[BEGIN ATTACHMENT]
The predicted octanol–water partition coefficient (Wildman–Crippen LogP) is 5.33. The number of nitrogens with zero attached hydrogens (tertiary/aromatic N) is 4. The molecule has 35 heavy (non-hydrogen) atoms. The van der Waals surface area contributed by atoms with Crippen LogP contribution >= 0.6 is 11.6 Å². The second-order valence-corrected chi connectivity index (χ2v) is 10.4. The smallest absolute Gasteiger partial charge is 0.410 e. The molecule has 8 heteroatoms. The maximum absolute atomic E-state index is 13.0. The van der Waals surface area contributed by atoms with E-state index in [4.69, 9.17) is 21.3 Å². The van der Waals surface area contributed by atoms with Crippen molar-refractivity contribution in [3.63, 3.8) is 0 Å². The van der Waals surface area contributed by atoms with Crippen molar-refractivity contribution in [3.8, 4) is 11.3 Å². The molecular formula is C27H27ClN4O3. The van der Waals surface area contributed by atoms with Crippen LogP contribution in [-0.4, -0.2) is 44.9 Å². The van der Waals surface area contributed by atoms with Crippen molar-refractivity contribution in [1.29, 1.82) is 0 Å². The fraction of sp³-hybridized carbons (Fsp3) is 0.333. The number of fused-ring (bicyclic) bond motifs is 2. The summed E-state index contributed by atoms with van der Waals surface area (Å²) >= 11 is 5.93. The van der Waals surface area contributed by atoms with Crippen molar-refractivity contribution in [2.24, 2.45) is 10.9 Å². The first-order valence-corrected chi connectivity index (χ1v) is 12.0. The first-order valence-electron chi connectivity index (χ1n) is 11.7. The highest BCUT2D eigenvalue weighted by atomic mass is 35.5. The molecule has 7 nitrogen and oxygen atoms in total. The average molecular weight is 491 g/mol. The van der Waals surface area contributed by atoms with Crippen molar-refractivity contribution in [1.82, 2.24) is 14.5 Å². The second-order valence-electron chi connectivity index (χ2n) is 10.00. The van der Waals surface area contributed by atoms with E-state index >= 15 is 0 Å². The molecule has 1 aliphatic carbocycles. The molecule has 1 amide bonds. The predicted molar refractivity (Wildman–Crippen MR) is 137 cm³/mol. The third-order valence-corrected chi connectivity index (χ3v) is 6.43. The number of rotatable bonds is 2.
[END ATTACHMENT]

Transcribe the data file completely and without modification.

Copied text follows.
The predicted octanol–water partition coefficient (Wildman–Crippen LogP) is 5.33. The number of nitrogens with zero attached hydrogens (tertiary/aromatic N) is 4. The molecule has 35 heavy (non-hydrogen) atoms. The van der Waals surface area contributed by atoms with Crippen LogP contribution >= 0.6 is 11.6 Å². The second-order valence-corrected chi connectivity index (χ2v) is 10.4. The smallest absolute Gasteiger partial charge is 0.410 e. The molecule has 8 heteroatoms. The maximum absolute atomic E-state index is 13.0. The van der Waals surface area contributed by atoms with E-state index in [4.69, 9.17) is 21.3 Å². The van der Waals surface area contributed by atoms with Crippen molar-refractivity contribution in [3.63, 3.8) is 0 Å². The van der Waals surface area contributed by atoms with Crippen molar-refractivity contribution in [3.8, 4) is 11.3 Å². The molecular formula is C27H27ClN4O3. The van der Waals surface area contributed by atoms with Crippen LogP contribution in [-0.4, -0.2) is 44.9 Å². The van der Waals surface area contributed by atoms with Crippen molar-refractivity contribution in [1.29, 1.82) is 0 Å². The fraction of sp³-hybridized carbons (Fsp3) is 0.333. The number of fused-ring (bicyclic) bond motifs is 2. The summed E-state index contributed by atoms with van der Waals surface area (Å²) >= 11 is 5.93. The van der Waals surface area contributed by atoms with Crippen molar-refractivity contribution in [2.24, 2.45) is 10.9 Å². The first-order valence-corrected chi connectivity index (χ1v) is 12.0. The first-order valence-electron chi connectivity index (χ1n) is 11.7. The highest BCUT2D eigenvalue weighted by atomic mass is 35.5. The molecule has 7 nitrogen and oxygen atoms in total. The average molecular weight is 491 g/mol. The van der Waals surface area contributed by atoms with Crippen molar-refractivity contribution in [1.82, 2.24) is 14.5 Å². The second-order valence-electron chi connectivity index (χ2n) is 10.00. The van der Waals surface area contributed by atoms with E-state index >= 15 is 0 Å². The molecule has 1 aliphatic carbocycles. The molecule has 1 amide bonds. The predicted molar refractivity (Wildman–Crippen MR) is 137 cm³/mol. The third-order valence-corrected chi connectivity index (χ3v) is 6.43. The number of rotatable bonds is 2.